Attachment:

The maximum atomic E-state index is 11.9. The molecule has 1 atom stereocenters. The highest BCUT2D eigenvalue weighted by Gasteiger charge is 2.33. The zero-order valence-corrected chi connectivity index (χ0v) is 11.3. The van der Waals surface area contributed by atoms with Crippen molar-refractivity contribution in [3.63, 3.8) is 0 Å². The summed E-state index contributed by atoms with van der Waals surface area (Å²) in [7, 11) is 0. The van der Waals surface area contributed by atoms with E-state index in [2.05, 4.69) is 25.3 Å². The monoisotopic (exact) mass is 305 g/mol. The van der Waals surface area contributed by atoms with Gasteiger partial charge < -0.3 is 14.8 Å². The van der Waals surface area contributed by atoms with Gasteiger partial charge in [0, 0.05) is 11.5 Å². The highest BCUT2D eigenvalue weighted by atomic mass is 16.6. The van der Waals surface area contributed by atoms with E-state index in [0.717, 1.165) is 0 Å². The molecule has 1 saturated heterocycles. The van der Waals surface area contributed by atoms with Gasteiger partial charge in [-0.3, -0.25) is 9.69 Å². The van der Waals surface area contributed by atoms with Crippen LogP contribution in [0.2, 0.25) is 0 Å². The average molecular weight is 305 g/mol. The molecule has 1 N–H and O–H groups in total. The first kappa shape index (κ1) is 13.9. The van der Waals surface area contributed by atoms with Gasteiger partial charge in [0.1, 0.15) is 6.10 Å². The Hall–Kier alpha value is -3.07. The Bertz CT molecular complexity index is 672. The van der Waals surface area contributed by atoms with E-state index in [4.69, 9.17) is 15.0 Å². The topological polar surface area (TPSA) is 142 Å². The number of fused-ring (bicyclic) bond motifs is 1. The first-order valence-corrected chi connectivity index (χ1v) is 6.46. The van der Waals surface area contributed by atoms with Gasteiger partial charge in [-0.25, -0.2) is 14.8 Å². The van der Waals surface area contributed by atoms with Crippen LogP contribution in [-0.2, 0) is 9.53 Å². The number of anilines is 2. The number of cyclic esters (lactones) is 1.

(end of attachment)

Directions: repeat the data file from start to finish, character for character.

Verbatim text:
The maximum atomic E-state index is 11.9. The molecule has 1 atom stereocenters. The highest BCUT2D eigenvalue weighted by Gasteiger charge is 2.33. The zero-order valence-corrected chi connectivity index (χ0v) is 11.3. The van der Waals surface area contributed by atoms with Crippen molar-refractivity contribution in [3.63, 3.8) is 0 Å². The summed E-state index contributed by atoms with van der Waals surface area (Å²) in [7, 11) is 0. The van der Waals surface area contributed by atoms with E-state index in [2.05, 4.69) is 25.3 Å². The monoisotopic (exact) mass is 305 g/mol. The van der Waals surface area contributed by atoms with Gasteiger partial charge < -0.3 is 14.8 Å². The van der Waals surface area contributed by atoms with Gasteiger partial charge in [0, 0.05) is 11.5 Å². The highest BCUT2D eigenvalue weighted by atomic mass is 16.6. The van der Waals surface area contributed by atoms with E-state index in [0.717, 1.165) is 0 Å². The molecule has 1 saturated heterocycles. The van der Waals surface area contributed by atoms with Gasteiger partial charge in [-0.3, -0.25) is 9.69 Å². The van der Waals surface area contributed by atoms with Crippen LogP contribution in [0.2, 0.25) is 0 Å². The average molecular weight is 305 g/mol. The molecule has 1 N–H and O–H groups in total. The first kappa shape index (κ1) is 13.9. The van der Waals surface area contributed by atoms with Gasteiger partial charge in [0.1, 0.15) is 6.10 Å². The Hall–Kier alpha value is -3.07. The Bertz CT molecular complexity index is 672. The van der Waals surface area contributed by atoms with E-state index in [4.69, 9.17) is 15.0 Å². The topological polar surface area (TPSA) is 142 Å². The number of fused-ring (bicyclic) bond motifs is 1. The first-order valence-corrected chi connectivity index (χ1v) is 6.46. The van der Waals surface area contributed by atoms with Gasteiger partial charge in [-0.25, -0.2) is 14.8 Å². The van der Waals surface area contributed by atoms with Crippen LogP contribution in [-0.2, 0) is 9.53 Å². The number of anilines is 2. The number of cyclic esters (lactones) is 1.